In January 2019, a report from the National Voluntary Council Organisation (NCVO) warned that charities should expect a difficult financial year and that a combination of factors, including ongoing Brexit negotiations, tight government budgets and a slow economy would continue to add pressure on beneficiaries and front-line services…
With public trust in charities declining in recent years, organisations also must be very wary of the public’s perception of them, especially following revelations of misconduct at some well-known charities. Regaining public trust is a big issue for them and being transparent and accountable, and showing they have control of their finances is a good way to kick this off.
Charities are also finding their donors want them to make every penny work as hard as possible and therefore there is an expectation that they need to get to grips with how they manage their assets to ensure they are getting the best possible returns. The donors also want the charities to inform them about what they are doing, which in turn improves transparency across the sector.
One challenge for many charities is recruiting experienced and knowledgeable individuals in key areas of their business, especially in finance.
The skills gaps in the organisation and time spent recruiting impacts resources. This can mean that charities are not able to invest time in fully engaging with their Trustees board, who could be making a real difference if the trustees’ skills were fully utilised.
Another issue is that charities are increasingly having to do more with the little amount of resources they have and one consequence is they end up focussing on the present rather than taking a long-term strategic view.
However, as mentioned previously, they cannot afford to lose control of their finances. They must be able to demonstrate they fully understand their risk appetite and investment strategy. They also need to have in place processes that will enable them to measure, monitor and review their portfolios, asset allocation and asset managers on a regular and consistent basis.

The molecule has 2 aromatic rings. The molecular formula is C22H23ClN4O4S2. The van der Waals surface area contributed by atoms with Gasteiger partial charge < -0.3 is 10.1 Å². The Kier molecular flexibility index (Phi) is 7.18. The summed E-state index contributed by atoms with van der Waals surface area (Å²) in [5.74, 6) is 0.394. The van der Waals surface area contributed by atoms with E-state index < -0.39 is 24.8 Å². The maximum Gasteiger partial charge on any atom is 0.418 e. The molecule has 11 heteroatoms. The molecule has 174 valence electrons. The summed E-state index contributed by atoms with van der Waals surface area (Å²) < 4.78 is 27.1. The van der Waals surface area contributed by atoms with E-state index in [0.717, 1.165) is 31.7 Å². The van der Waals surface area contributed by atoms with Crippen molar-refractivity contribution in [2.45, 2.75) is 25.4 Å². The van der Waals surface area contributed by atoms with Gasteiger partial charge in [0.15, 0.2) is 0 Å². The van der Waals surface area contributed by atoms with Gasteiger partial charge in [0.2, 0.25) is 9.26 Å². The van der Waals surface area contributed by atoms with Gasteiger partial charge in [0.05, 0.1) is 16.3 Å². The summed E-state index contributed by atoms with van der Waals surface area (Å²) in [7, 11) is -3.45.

Many charities need help with this. Research tells us that three out of five small medium-sized charities do not feel they have the skills required to prosper in the next five years, let alone have the time to carry out the necessary investment research, etc. expected of them.
The answer for some is to appoint a consultant to help them, but many don’t end up doing so – perhaps because of cost constraints or maybe it’s because, as with their trustees, they just don’t have the time to fully engage with them?
However, charities should be seeking investment advice, insight and guidance to help them be more informed, to assist them with getting the best out of their investment strategy and to make sure they are asking the right questions of their asset managers. Some of this information is freely available. There are companies, like CAMRADATA, who provide investment manager research to charities, allowing them to measure and monitor their investment performances, run investment analysis and review their asset managers as often as they would like.
Indeed, CAMRADATA, recently launched a new advised search service, in partnership with PiRho Investment Consulting, enabling charities to further tap into this independent investment resource with the additional benefit of being able to use an experienced investment consultancy firm to assist them and provide investment advice – all for free.
These types of services will benefit charities by saving them time, as well as giving trustees the confidence they have chosen the right investment strategy and the best asset manager(s) for them, especially if they don’t have the appropriate financial or investment background.
It is clear that UK charities are increasingly coming under pressure to consider investing in different types of asset classes to plug funding gaps. It’s vital they maximise their returns to continue doing their important work. Having access to investment research and working with firms who can support them every step of the way with their investment strategy, their asset allocation and asset manager review is key to helping them address this.